Introduction
in Humour, subjectivity and world politics
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humour within IR. It builds on the discipline’s burgeoning concerns with emotions, cultural practice and the everyday in order to argue that seemingly unremarkable practices like humour can draw attention to important sites of social production and reproduction. Drawing on anthropological studies of ‘joking relationships’ and international political sociological studies of humour, the introduction observes that humour is a politically significant field of everyday practice, and plays an active and frequently important role in the delimitation, organisation, negotiation and transformation of its social field. It is therefore of interest to scholars thinking about the production, reproduction and contestation of order, and about the ways in which subjects seek to position themselves in relation to larger social and political structures. In this capacity, it not only provides an unusual perspective on world politics but also offers a way of tracing the mutually constitutive relationship between the social and the global. The introduction concludes by mapping out the structure of the book as a whole.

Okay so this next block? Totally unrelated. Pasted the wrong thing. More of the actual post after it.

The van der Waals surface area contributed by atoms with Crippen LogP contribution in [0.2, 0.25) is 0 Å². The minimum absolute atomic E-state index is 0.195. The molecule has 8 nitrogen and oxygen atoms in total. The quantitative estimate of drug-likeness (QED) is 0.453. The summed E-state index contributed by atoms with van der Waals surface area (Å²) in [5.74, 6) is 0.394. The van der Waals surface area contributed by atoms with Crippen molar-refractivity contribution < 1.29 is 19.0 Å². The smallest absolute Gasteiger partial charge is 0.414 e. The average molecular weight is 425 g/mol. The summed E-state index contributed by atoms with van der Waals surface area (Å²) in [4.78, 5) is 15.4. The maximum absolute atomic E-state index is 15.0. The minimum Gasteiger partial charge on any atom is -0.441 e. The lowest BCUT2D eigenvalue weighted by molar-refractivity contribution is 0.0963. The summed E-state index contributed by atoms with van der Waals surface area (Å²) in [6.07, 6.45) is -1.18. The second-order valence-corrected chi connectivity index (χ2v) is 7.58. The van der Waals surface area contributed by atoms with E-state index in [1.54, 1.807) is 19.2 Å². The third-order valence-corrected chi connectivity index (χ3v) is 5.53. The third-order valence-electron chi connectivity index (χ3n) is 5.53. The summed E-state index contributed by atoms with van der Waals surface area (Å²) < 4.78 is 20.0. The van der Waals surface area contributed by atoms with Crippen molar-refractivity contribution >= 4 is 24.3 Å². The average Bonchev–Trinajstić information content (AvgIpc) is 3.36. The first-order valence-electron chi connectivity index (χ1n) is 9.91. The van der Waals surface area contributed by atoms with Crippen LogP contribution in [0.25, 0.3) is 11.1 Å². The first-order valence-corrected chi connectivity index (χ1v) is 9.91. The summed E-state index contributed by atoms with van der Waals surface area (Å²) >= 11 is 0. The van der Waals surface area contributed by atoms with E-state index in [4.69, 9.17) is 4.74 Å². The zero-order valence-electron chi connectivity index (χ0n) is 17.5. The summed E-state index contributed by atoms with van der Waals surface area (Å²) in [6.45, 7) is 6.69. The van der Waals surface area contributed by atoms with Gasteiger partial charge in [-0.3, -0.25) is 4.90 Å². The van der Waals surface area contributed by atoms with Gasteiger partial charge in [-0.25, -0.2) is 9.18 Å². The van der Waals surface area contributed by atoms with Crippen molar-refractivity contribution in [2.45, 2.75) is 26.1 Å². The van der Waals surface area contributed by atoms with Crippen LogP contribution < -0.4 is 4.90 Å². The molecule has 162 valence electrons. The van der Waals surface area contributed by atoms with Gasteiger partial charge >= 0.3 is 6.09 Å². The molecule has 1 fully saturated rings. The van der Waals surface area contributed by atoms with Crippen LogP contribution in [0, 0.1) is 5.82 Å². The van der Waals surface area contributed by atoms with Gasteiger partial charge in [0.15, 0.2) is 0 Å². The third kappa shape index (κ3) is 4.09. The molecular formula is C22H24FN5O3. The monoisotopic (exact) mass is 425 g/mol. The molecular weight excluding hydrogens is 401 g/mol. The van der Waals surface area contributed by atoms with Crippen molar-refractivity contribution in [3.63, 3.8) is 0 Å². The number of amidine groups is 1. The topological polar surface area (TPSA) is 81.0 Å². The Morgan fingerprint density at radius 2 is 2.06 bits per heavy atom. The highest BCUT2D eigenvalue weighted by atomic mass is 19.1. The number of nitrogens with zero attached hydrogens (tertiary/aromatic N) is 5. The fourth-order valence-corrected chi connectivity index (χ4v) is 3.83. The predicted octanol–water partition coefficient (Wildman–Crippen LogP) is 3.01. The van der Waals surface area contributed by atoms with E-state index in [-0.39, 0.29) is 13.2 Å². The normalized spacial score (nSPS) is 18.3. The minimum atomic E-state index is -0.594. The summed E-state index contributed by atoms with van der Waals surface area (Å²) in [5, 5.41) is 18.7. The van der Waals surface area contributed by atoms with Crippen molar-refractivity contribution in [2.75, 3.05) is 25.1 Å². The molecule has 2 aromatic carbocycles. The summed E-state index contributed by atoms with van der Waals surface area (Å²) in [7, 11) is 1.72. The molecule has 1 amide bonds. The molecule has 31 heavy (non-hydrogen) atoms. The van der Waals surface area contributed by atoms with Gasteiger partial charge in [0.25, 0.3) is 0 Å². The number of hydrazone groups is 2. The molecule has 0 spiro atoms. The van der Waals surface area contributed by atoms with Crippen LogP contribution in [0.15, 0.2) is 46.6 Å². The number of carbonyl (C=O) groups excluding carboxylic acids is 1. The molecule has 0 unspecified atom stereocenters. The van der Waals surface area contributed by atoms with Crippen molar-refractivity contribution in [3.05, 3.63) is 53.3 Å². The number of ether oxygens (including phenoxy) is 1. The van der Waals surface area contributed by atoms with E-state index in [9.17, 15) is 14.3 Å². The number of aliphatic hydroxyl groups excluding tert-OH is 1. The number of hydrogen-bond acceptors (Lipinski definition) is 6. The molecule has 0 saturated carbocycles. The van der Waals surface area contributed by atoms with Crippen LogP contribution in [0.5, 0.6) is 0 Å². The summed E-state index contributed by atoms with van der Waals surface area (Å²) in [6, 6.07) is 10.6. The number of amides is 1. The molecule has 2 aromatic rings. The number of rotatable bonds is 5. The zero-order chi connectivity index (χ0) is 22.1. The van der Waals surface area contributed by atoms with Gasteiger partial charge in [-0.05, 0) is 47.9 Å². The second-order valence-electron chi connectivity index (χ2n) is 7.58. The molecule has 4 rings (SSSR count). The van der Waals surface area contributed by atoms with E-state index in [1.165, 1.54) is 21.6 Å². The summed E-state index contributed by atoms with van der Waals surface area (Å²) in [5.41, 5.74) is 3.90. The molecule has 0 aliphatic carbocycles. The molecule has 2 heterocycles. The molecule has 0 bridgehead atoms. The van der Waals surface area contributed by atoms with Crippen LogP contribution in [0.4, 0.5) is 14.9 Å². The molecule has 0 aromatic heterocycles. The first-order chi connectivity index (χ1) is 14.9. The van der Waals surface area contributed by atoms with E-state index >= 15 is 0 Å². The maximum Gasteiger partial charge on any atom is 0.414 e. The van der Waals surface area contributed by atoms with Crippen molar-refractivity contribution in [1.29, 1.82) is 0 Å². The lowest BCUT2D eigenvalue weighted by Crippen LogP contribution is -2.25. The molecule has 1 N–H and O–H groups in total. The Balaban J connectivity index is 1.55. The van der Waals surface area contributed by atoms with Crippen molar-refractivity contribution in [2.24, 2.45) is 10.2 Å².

Humour, subjectivity and world politics

Everyday articulations of identity at the limits of order

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